What Hansen is talking about is that with business as usual (for the seventies and eighties) and without any mitigation, extreme scenarios were scientifically justified. Now that we have a good and general understanding of the climate sensitivity, and there are genuine efforts to respond to it, the big question is what will the anthropological CO2 contribution be (i.e. how effective will the regulation of greenhouse gases be, and have we hit a hysteresis point in out output).

This is a point that Hansen is consistently taken out of context on.

Posted by Duncan Young at February 28, 2006 03:30 PM

And the second quote in the article, as pointed out here is also creativily edited.

Hansen discusses global warming trends which happen to be at the extreme low end of the IPCC estimates. Of course, the context for those estimates is with full mitigation of greenhouse gas emissions!

Posted by Duncan Young at February 28, 2006 03:54 PM

I find your interpretation of his quote less than convincing. It still seems to imply that he's quite at peace with using "extreme scenareos" on the "public and decision makers". But no matter. From reading other sources, it's apparent that Hansen is emulating the moonbaticus apocalypticus in full bloom. Perhaps he's bucking for NASA chief administrator under AlGore.

Posted by K at March 1, 2006 12:17 AM

K: in other words, the quotations were fake but accurate. Nice retreat to unverifiable sources, btw.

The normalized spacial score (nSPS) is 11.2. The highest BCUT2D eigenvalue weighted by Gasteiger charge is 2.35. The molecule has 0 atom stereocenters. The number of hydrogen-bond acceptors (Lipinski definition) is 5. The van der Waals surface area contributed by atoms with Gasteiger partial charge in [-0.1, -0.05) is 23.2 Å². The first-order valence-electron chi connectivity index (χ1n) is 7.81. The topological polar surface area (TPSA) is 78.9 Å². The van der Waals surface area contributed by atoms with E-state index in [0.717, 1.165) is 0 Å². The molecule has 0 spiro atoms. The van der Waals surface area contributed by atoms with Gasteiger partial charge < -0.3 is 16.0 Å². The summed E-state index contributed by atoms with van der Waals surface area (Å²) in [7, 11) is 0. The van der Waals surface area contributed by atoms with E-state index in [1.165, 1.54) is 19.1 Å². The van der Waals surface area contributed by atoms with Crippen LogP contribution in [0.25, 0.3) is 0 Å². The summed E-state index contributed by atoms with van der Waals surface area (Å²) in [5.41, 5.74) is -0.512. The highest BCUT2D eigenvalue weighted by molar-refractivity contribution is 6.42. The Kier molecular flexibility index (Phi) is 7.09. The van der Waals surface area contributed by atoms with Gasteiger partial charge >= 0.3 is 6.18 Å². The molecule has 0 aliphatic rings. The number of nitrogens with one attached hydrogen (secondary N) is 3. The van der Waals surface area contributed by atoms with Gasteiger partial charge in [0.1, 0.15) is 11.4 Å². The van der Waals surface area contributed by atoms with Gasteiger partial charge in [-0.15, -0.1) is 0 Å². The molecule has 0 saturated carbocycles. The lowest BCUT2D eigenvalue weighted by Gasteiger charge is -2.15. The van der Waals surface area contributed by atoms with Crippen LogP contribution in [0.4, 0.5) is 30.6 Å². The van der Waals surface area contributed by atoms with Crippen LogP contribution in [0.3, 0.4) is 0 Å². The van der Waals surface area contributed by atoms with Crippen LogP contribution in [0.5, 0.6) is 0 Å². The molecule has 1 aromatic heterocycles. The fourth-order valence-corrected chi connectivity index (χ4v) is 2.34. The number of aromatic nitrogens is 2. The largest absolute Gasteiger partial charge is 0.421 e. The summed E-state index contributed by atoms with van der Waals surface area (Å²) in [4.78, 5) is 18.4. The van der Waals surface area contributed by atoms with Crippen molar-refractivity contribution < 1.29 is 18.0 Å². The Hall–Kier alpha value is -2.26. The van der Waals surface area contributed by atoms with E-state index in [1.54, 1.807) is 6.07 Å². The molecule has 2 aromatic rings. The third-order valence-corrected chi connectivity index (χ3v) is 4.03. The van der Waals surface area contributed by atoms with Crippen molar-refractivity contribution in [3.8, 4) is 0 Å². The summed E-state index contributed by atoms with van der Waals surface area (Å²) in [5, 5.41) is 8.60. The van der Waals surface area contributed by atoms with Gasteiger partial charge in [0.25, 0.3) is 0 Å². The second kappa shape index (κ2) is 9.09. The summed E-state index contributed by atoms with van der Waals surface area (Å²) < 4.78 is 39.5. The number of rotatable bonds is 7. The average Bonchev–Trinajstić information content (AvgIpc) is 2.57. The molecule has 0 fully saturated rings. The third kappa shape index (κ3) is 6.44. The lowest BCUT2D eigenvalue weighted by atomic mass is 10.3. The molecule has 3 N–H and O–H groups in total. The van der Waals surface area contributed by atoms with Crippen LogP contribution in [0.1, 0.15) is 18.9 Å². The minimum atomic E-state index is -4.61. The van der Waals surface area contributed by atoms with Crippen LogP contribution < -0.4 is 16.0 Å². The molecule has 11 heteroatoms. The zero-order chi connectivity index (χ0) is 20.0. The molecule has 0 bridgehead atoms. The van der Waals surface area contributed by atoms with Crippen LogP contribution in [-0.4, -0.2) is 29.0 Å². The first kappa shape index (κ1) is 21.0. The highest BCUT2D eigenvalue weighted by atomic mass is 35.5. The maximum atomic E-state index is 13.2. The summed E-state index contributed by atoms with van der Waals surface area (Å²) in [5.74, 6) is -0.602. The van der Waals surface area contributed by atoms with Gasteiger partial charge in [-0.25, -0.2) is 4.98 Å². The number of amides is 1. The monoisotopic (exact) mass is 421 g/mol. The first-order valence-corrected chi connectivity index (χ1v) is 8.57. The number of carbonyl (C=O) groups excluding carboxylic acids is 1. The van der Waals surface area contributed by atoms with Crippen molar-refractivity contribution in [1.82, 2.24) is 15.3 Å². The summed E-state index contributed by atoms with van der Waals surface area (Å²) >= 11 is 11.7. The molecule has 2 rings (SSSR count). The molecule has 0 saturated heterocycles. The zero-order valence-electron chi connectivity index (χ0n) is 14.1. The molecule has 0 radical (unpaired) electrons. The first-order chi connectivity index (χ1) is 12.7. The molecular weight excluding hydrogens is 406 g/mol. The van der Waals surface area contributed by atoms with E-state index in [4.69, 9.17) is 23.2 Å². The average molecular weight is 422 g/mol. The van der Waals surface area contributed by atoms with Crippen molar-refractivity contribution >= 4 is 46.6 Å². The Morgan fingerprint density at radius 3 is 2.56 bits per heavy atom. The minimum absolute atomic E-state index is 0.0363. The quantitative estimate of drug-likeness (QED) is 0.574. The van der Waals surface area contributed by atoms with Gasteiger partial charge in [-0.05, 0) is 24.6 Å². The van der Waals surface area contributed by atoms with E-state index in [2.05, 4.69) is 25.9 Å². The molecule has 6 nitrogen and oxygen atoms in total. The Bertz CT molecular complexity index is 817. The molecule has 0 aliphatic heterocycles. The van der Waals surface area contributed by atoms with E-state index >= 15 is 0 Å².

Posted by Paul Dietz at March 1, 2006 04:18 AM

Patrick Michaels' American Spectator piece is a hatchet job that is itself internally inconsistent. For starters, Hansen did not write those words in the March 2004 issue of Scientific American. They never appeared in the magazine article itself. They did appear in a supporting paper mentioned in the article.

Second, Michaels proceeds from a relatively innocuous statement "Emphasis on extreme scenarios may have been appropriate at one time..." to the libelous charge that Hanson "admits to having misrepresented the facts in the past." Hansen did NOT admit to misrepresenting anything. In fact, his statement was not about his own research, but was instead about the Intergovernmental Panel on Climate Change (IPCC); it was a statement that IPCC was responsible for emphasizing extreme scenarios in the past, and a call for ending this practice and relying upon sound data.

Michaels then undercuts his whole argument by pointing out that Hansen's own estimates have been on the LOW end of the "extreme" IPCC claims. In other words, Hansen has NOT emphasized "extreme scenarios." So Michaels is on the one hand callling Hansen dishonest, and then a few paragraphs later is claiming that he agrees with Hansen.

Finally, it is worth noting that in the print version of the Scientific American article, Hansen actually says that nuclear power is an acceptable solution to reducing greenhouse gasses. He hardly sounds like a leftwing moonbat there.